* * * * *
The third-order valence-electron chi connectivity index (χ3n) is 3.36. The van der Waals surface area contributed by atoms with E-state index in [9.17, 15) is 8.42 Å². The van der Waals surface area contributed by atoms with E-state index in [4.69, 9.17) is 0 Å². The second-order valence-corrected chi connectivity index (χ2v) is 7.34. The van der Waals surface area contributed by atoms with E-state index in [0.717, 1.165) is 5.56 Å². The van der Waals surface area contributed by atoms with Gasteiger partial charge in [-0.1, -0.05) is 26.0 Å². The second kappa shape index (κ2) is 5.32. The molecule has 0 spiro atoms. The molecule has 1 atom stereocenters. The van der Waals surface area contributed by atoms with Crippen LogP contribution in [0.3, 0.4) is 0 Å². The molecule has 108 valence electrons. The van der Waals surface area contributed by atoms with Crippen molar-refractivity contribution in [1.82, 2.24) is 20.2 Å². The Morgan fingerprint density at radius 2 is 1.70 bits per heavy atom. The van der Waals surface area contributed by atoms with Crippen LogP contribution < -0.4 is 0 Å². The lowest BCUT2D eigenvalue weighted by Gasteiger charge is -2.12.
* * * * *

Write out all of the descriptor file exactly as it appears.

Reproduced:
The third-order valence-electron chi connectivity index (χ3n) is 3.36. The van der Waals surface area contributed by atoms with E-state index in [9.17, 15) is 8.42 Å². The van der Waals surface area contributed by atoms with E-state index in [4.69, 9.17) is 0 Å². The second-order valence-corrected chi connectivity index (χ2v) is 7.34. The van der Waals surface area contributed by atoms with E-state index in [0.717, 1.165) is 5.56 Å². The van der Waals surface area contributed by atoms with Gasteiger partial charge in [-0.1, -0.05) is 26.0 Å². The second kappa shape index (κ2) is 5.32. The molecule has 0 spiro atoms. The molecule has 1 atom stereocenters. The van der Waals surface area contributed by atoms with Crippen LogP contribution in [0.3, 0.4) is 0 Å². The molecule has 108 valence electrons. The van der Waals surface area contributed by atoms with Crippen molar-refractivity contribution in [1.82, 2.24) is 20.2 Å². The Morgan fingerprint density at radius 2 is 1.70 bits per heavy atom. The van der Waals surface area contributed by atoms with Crippen LogP contribution < -0.4 is 0 Å². The lowest BCUT2D eigenvalue weighted by Gasteiger charge is -2.12.